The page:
Historical Significance Abrams v. United States was during the time while America intervening into the Russian Revolution The case involved the 1918 amendment to the Espionage Act of 1917 which made it a criminal offense to criticize the U.S. Federal Government. The case was overturned during the Vietnam War Era in Brandenburg v. Ohio. The decision was based on Holmes’ argument of “clear and present danger”
Abrams v. United States Work taken from the United States Reports of the U.S. Supreme Court Argued October 21-22, 1919 Decided November 10, 1919
Court Membership Chief Justice was Edward Douglass White. Associate Justices: Joseph McKenna, Oliver Holmes, William Day, Willis Van Devanter, Mahlon Pitney, James McReynolds, Lois Brandeis, and John Hessin Clarke Case opinions: Majority by Clarke and Dissent by Holmes
Defendants Jacob Abrams and four colleagues were convicted of conspiring to violate the Espionage Act.
Main Points According to Mr. Justice Clarke and the opinion of the courts, Abrams and others advocated a strike in munitions production and the violent overthrow of the Government. –“Courts charge the defendants with conspiring to unlawfully utter, print, write and publish abusive language about the form of government of the United States.” –“The manifest purpose of such a publication was to create an attempt to defeat the war plans of the government, by bringing upon the country the paralysis of a general strike, thereby resting production of munitions and other things essential to the conduct of war.”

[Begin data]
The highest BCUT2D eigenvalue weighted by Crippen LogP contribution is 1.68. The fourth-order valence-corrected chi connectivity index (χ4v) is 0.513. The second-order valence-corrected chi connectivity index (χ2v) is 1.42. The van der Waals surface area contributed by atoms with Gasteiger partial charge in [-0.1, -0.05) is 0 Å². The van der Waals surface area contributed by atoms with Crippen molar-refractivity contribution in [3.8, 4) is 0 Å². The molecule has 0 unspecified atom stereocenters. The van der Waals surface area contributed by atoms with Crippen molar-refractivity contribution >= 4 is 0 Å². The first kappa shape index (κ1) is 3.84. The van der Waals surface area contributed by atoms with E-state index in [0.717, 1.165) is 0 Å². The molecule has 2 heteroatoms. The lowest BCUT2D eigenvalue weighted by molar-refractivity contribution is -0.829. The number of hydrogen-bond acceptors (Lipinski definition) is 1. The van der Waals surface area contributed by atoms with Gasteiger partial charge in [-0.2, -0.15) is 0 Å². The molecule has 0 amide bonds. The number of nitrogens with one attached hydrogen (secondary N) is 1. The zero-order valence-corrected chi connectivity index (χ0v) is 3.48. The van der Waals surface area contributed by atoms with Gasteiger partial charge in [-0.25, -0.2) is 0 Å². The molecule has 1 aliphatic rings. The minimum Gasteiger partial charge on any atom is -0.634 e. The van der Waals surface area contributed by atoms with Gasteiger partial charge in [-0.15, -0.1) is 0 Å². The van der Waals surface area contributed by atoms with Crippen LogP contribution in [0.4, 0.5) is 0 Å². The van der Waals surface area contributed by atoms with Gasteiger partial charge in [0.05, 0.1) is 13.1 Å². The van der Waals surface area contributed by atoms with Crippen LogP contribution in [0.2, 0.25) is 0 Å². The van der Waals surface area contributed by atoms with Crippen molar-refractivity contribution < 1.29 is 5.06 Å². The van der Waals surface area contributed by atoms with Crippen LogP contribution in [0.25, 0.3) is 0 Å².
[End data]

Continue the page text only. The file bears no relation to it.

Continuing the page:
Main Points The points of Mr. Justice Holmes dissenting, Abrams and others should not be viewed as criminals due to their writings –“Advocacy of a general strike do urge curtailment of production of things necessary to the prosecution of the war within the meaning of the Act of 1917. But to make the conduct criminal that statute requires that it should be with intent by such curtailment to cripple or hinder the United States in the persecution of the war.” The first amendment should protect Abrams freedom of speech –“ I refer to the First Amendment to the Constitution that Congress shall make no law abridging the freedom or speech.”
Main Points Congress cannot forbid all effort to change the mind of the country. –“ The principle of the right to free speech is always the same. It is only the present danger or immediate evil or an intent to bring it about that warrants Congress in setting a limit to the expression of opinion where private rights are not concerned.” The truth has to be accepted within the competition of the market. –“The best test of truth is the power of the thought to get itself accepted in the competition of the market, and that truth is the only ground upon which their wishes safely can be carried out.”
Historical Significance Abrams v. United States was during the time while America intervening into the Russian Revolution The case involved the 1918 amendment to the Espionage Act of 1917 which made it a criminal offense to criticize the U.S. Federal Government. The case was overturned during the Vietnam War Era in Brandenburg v. Ohio Based on Holmes argument of “clear and present danger”
Questions to Consider?? If we can agree that what Abrams advocates in his pamphlet is wrong, how can we most effectively discredit his argument? When does one cross the line between freedom of speech and immediate danger or evil intent?